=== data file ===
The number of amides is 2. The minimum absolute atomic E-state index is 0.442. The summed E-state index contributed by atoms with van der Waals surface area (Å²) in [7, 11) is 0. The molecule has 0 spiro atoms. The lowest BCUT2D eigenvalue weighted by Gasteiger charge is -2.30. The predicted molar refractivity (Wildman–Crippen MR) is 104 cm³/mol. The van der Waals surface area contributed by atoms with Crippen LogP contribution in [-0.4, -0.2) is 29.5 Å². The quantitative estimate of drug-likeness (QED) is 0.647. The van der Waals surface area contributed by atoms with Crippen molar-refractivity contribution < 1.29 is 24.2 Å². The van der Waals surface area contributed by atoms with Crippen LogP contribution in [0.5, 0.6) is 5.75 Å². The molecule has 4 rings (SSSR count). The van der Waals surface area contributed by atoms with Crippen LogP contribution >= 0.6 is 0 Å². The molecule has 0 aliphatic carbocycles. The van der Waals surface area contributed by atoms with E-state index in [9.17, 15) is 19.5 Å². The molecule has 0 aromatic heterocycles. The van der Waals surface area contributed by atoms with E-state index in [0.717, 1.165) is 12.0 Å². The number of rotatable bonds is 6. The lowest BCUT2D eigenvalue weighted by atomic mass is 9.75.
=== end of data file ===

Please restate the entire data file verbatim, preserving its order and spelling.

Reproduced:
The number of amides is 2. The minimum absolute atomic E-state index is 0.442. The summed E-state index contributed by atoms with van der Waals surface area (Å²) in [7, 11) is 0. The molecule has 0 spiro atoms. The lowest BCUT2D eigenvalue weighted by Gasteiger charge is -2.30. The predicted molar refractivity (Wildman–Crippen MR) is 104 cm³/mol. The van der Waals surface area contributed by atoms with Crippen LogP contribution in [-0.4, -0.2) is 29.5 Å². The quantitative estimate of drug-likeness (QED) is 0.647. The van der Waals surface area contributed by atoms with Crippen molar-refractivity contribution < 1.29 is 24.2 Å². The van der Waals surface area contributed by atoms with Crippen LogP contribution in [0.5, 0.6) is 5.75 Å². The molecule has 4 rings (SSSR count). The van der Waals surface area contributed by atoms with Crippen LogP contribution >= 0.6 is 0 Å². The molecule has 0 aliphatic carbocycles. The van der Waals surface area contributed by atoms with E-state index in [9.17, 15) is 19.5 Å². The molecule has 0 aromatic heterocycles. The van der Waals surface area contributed by atoms with E-state index in [0.717, 1.165) is 12.0 Å². The number of rotatable bonds is 6. The lowest BCUT2D eigenvalue weighted by atomic mass is 9.75.